CYFD to open bids for tech upgrade - Albuquerque Journal

CYFD to open bids for tech upgrade

The New Mexico Children, Youth and Families Department, which has this office in Albuquerque, is being criticized in a newly filed federal lawsuit filed by a group that includes child advocates and their attorneys.
The New Mexico Children, Youth and Families Department plans to publish a request for proposals for a multimillion-dollar modernization of its information system by early next year. (Dean Hanson/Albuquerque Journal)

Copyright © 2021 Albuquerque Journal

The state Children, Youth and Families Department has given up its controversial plans to sole source a multimillion-dollar modernization of its child welfare information system and now favors an open bid process.

The decision to begin a competitive bid process comes two months after the departure of former CYFD Cabinet Secretary Brian Blalock, who as far back as 2019 pushed his agency to give the work to a California software company without seeking proposals from other vendors.

Blalock, who had been under fire, resigned in early August citing personal reasons. He was replaced earlier this month by retired state Supreme Court Justice Barbara Vigil.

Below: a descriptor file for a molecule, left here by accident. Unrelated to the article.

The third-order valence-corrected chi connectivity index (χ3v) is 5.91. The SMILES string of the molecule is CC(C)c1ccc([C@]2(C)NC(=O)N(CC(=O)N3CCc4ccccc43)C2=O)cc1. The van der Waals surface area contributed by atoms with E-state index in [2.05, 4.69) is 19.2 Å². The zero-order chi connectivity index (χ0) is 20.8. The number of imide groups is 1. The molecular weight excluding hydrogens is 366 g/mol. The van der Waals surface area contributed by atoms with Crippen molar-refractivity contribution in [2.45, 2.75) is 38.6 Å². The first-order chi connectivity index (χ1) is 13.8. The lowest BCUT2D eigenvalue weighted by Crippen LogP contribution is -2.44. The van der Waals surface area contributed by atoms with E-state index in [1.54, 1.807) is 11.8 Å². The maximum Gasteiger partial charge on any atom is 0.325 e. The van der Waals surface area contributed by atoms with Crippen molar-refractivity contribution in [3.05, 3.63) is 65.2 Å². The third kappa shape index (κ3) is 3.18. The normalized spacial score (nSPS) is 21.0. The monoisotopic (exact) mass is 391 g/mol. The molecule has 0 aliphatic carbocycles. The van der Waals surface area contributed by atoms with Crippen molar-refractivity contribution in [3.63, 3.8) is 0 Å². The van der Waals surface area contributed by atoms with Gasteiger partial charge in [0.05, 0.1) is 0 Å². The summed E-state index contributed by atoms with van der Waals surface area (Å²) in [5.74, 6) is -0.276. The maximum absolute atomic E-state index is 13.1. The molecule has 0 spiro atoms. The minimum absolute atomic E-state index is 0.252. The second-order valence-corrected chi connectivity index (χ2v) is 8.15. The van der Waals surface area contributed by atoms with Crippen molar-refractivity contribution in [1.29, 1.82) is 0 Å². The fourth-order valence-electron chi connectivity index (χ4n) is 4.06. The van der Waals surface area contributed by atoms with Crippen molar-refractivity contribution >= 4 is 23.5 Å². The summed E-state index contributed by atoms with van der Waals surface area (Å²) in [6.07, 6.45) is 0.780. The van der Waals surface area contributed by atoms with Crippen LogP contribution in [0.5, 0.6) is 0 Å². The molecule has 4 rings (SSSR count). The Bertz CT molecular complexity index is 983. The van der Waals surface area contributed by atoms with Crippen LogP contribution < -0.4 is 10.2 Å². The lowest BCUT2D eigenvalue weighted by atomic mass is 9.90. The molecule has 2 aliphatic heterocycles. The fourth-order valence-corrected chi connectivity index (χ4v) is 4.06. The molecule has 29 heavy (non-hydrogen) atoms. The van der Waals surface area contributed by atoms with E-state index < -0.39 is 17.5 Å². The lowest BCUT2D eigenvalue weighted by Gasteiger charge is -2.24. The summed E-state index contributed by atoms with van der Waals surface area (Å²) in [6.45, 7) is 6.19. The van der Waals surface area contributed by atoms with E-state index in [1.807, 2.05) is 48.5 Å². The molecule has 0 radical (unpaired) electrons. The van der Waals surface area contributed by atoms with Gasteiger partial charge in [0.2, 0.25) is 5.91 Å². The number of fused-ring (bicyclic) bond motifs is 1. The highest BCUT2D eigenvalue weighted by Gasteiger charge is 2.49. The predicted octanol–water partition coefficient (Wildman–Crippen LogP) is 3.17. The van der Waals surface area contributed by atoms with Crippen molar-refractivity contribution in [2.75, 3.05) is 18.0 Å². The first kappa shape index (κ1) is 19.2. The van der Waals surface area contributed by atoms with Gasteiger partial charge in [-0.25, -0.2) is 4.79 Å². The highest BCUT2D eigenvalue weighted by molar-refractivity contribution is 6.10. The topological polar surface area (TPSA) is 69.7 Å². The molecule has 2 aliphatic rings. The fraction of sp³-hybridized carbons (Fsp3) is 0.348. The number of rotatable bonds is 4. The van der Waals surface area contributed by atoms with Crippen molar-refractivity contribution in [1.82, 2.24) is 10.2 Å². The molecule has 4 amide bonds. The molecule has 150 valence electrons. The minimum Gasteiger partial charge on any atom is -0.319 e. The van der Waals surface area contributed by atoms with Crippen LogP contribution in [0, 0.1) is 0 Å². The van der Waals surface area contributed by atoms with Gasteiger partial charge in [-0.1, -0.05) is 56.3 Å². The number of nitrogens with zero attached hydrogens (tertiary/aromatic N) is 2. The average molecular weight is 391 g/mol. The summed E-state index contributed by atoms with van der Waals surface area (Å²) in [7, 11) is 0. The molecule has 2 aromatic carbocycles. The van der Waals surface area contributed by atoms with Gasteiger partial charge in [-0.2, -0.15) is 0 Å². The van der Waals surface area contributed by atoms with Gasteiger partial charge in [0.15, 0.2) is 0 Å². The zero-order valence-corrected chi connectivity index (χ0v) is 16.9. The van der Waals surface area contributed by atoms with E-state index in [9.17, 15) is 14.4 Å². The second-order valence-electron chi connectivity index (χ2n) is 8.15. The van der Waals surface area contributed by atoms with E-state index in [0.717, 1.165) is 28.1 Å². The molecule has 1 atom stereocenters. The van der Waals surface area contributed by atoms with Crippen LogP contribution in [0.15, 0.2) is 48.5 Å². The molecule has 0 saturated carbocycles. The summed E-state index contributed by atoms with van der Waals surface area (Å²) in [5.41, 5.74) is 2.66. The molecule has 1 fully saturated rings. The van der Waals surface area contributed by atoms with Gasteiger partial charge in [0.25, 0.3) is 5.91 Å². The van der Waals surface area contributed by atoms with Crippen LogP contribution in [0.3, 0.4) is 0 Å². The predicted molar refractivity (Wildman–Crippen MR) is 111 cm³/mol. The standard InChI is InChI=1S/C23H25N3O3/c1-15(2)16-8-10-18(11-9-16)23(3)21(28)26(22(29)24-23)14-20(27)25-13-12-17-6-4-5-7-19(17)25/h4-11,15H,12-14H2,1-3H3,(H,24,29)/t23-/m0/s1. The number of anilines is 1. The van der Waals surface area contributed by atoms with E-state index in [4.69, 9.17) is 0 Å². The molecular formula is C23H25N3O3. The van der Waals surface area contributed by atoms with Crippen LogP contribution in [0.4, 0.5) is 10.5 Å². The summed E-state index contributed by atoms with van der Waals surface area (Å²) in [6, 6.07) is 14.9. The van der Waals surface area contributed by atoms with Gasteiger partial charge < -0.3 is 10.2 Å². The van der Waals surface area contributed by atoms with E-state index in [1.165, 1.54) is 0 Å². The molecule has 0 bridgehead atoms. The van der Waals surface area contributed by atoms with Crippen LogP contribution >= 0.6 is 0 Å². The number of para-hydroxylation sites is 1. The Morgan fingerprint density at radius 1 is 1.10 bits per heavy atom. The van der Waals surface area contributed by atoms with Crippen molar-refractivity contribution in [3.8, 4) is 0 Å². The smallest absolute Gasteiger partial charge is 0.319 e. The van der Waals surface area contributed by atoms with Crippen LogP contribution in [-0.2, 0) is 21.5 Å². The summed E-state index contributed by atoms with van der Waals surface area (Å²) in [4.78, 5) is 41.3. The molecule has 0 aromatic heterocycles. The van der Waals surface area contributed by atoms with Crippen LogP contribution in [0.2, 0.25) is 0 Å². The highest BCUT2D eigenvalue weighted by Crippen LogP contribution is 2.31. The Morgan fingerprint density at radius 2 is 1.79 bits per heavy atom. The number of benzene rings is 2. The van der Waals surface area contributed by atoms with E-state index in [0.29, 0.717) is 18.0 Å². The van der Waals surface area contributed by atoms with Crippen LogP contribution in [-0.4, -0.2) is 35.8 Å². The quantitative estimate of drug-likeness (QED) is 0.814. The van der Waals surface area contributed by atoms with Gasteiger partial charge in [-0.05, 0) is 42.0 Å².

“Through ongoing evaluation and analysis of the needs of CYFD, the department has determined the best option forward for a (Comprehensive Child Welfare Information System) solution is to evaluate additional options through a competitive process so that we identify the best solution for our state,” agency spokesman Charlie Moore-Pabst said in an email. A timeline is still being determined, but CYFD plans to publish a request for proposals by early 2022.

Binti Inc. of Oakland, California, currently has a $440,000 annual contract for software covering two aspects of the overall project – matching foster/adoptive families with children and licensing potential foster/adoptive parents.

But state records show CYFD and the state Department of Information Technology had signed off on a draft contract to pay Binti $17 million to modernize CYFD’s entire 24-year-old child welfare data system.

Around the country, such case management information systems help child welfare staff make decisions and track children in foster care, foster families, placements and child abuse investigations. The technology upgrade is also key to meeting federal reporting requirements.

Two Binti software modules were “deployed statewide in December 2020 and the remaining four Binti modules will be deployed statewide in October 2022,” according to an independent assessment of the project released in early September.

But the project was considered “high risk” in part because there had been no final state approval of the pending Binti contract, according to the assessment by CSG Government Solutions Inc., which was hired by CYFD to oversee the project’s “health.” The state Legislative Finance Committee staff also considered the project “high risk.”

Felicia Curcuru, CEO of Binti, told the Journal this week her company “followed all the procurement steps” required. Since its creation in 2017, she said, the company is now working with over 170 agencies in 24 states across the country.

“We see ourselves as the pioneer for software as a service in child welfare,” Curcuru added.